Theresa May to be PM after Leadsom supporters lose faith
Andrea Leadsom has withdrawn from the Tory leadership contest. Theresa May is our new Prime Minister.
Quite how the handover will be managed and timed is going to be sorted out between Mr Cameron and Mrs May and The Queen. There are strong suspicions that Mr Cameron will do one more Prime Minister’s Questions. He could move house this week or early next week. A trip to Africa is probably not happening. His swansong appearance at the G20 in September won’t happen.
Mrs Leadsom gathered her team of closest supporters together at 11am this morning to tell them that she was throwing in the towel. The rationale given on the doorstep of a Westminster house just after noon was that the country needed stability and she didn’t have enough MPs supporting her. But that was something that had been true from the outset.
In truth, her campaign was becoming a succession of oddities and calamities. Some MPs who supported her were losing faith. Her biggest catch, Boris Johnson, was not sounding like a man who was intending to charge round the country beating the drum for her.
Theresa May was in Birmingham when the news started leaking out. The Home Secretary, the Prime Minister in waiting, was giving a speech about her agenda for government.
She can’t stray that far from the Tories’ 2015 manifesto or she would have to ask for a fresh mandate in another general election. But she did outline a plan to try to cap excessive boardroom pay.
Allies say Theresa May would’ve hated a series of hustings round the country. She’d have had to play to the gallery a bit and maybe make promises to the Tory Right which she wouldn’t naturally make.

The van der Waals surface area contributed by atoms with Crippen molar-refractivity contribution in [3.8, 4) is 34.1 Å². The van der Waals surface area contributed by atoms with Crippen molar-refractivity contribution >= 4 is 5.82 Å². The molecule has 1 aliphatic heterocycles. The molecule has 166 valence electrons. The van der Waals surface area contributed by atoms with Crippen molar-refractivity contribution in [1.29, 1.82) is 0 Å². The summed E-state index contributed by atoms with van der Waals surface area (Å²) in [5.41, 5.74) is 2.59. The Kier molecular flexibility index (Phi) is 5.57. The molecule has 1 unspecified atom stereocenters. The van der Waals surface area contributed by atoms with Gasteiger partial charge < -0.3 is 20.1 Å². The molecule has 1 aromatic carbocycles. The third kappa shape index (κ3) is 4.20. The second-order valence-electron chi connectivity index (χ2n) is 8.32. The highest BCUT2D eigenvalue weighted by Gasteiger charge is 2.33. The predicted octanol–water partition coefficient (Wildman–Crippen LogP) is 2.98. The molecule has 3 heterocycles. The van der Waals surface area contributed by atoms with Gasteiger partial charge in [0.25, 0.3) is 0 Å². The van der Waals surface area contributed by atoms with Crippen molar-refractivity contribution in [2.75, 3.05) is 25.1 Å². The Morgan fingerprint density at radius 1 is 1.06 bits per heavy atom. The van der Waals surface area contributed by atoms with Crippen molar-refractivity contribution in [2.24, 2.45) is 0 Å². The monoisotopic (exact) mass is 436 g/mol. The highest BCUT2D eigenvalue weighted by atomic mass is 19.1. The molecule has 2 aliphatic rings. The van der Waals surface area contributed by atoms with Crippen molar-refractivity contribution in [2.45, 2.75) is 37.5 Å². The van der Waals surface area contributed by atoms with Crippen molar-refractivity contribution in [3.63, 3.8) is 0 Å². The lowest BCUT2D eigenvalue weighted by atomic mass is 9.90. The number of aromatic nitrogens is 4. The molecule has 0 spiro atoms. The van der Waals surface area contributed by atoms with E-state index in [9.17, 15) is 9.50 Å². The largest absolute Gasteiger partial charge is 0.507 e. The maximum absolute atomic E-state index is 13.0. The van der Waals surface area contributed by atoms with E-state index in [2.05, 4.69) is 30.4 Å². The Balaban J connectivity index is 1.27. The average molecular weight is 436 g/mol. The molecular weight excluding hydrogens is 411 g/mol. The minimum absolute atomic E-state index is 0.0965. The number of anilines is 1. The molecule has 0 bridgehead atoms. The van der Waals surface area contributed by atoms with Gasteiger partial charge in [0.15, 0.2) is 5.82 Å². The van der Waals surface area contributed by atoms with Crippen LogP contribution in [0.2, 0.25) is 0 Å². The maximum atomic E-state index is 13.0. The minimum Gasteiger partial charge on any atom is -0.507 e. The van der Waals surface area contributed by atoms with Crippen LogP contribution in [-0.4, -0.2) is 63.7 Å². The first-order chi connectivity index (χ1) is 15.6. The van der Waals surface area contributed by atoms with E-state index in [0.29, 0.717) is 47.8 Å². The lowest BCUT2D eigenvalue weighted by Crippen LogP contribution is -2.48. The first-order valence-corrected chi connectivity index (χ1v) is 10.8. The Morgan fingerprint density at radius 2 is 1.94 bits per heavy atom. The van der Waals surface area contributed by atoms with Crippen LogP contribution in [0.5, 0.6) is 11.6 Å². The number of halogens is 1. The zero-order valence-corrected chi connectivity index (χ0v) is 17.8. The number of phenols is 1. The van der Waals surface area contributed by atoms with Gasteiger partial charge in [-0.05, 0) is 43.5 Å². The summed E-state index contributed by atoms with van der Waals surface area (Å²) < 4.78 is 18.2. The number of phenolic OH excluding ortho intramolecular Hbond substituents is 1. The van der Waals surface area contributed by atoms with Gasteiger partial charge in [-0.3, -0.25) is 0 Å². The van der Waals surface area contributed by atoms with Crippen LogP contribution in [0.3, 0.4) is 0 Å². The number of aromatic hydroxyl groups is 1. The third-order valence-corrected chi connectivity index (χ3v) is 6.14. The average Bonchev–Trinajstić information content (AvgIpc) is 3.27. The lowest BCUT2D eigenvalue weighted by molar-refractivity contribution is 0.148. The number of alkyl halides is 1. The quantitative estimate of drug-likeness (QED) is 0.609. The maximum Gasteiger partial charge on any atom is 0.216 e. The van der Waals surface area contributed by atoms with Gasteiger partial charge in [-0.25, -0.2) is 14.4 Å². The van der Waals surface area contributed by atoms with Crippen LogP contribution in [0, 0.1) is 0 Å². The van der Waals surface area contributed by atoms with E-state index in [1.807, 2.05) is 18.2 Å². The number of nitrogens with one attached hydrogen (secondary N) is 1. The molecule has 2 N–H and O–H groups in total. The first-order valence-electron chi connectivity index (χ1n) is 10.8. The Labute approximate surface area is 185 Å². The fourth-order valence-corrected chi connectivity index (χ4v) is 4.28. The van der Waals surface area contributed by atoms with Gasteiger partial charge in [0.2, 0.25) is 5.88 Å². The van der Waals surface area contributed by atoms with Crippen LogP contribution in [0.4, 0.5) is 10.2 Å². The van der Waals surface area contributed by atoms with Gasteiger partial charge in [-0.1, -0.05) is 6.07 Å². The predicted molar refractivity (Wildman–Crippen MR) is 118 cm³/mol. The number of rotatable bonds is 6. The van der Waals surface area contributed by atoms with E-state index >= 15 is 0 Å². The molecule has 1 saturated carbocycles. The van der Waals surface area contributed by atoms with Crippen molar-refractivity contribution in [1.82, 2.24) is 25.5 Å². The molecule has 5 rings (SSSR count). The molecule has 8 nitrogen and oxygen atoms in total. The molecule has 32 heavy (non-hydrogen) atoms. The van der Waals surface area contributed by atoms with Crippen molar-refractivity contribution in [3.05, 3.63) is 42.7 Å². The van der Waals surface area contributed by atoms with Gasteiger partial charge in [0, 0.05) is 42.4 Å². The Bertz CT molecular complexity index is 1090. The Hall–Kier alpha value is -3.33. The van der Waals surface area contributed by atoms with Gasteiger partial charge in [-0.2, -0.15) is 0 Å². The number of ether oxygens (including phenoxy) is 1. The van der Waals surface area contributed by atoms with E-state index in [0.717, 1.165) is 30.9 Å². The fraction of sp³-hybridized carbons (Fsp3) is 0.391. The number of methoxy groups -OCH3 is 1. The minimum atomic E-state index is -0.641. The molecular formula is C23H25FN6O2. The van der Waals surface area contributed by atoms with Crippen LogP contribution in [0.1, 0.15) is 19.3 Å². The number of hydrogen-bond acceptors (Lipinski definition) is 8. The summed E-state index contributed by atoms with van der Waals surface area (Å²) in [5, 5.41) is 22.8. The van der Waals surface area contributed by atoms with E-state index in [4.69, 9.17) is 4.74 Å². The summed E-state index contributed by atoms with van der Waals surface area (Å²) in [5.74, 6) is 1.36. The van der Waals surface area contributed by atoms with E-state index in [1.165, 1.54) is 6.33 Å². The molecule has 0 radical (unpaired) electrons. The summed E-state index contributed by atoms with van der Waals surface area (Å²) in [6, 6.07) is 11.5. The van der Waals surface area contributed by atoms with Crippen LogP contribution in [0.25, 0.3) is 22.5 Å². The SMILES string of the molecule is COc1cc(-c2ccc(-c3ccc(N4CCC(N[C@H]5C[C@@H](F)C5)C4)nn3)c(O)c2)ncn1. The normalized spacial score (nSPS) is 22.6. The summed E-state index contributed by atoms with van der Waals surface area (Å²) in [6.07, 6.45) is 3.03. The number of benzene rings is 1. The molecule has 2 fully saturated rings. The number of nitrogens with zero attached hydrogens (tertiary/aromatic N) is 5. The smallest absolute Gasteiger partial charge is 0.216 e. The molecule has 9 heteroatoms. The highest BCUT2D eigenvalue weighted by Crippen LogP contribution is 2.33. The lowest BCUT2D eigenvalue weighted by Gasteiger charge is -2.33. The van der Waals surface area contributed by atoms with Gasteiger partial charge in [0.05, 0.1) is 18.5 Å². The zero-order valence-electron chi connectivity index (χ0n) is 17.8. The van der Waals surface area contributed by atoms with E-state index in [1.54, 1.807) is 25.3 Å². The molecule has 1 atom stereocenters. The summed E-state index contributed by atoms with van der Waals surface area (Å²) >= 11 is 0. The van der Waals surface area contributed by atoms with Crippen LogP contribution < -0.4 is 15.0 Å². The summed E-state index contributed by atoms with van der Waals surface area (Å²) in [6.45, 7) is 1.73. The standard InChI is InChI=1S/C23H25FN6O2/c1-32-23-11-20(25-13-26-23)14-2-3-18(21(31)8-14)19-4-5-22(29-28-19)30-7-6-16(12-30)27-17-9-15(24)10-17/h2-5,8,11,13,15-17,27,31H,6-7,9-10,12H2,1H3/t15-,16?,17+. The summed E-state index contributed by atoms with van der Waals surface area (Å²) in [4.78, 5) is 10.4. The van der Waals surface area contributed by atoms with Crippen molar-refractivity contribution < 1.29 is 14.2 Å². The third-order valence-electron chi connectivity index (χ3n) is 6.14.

Moments before Andrea Leadsom’s announcement one of her most ardent MP supporters was telling me that Mrs Leadsom would clear out the top echelon of Whitehall if she came to power: Mark Carney, the Cabinet Secretary Sir Jeremy Heywood, the top EU-focused officials, “the lot,” he said.
When I asked Andrea Leadsom on Thursday about Mr Carney’s future she criticised him as lacking in impartiality, someone who’d made mistakes, someone who should be investigated by the Treasury Committee but (somewhat hard to believe) someone she would keep in post.
All those jobs look a bit more secure now.
One supporter, Sir Edward Leigh MP, turned up rushing to the street where Andrea Leadsom spoke too late to see her. He said: “this is appalling.” It was a strange echo he said of when he rushed to No. 10 trying to get Margaret Thatcher not to step down. He got to her but failed. This time he didn’t even get to speak.
The country now knows who will be governing through the EU negotiations. After much massive change, one bit of certainty.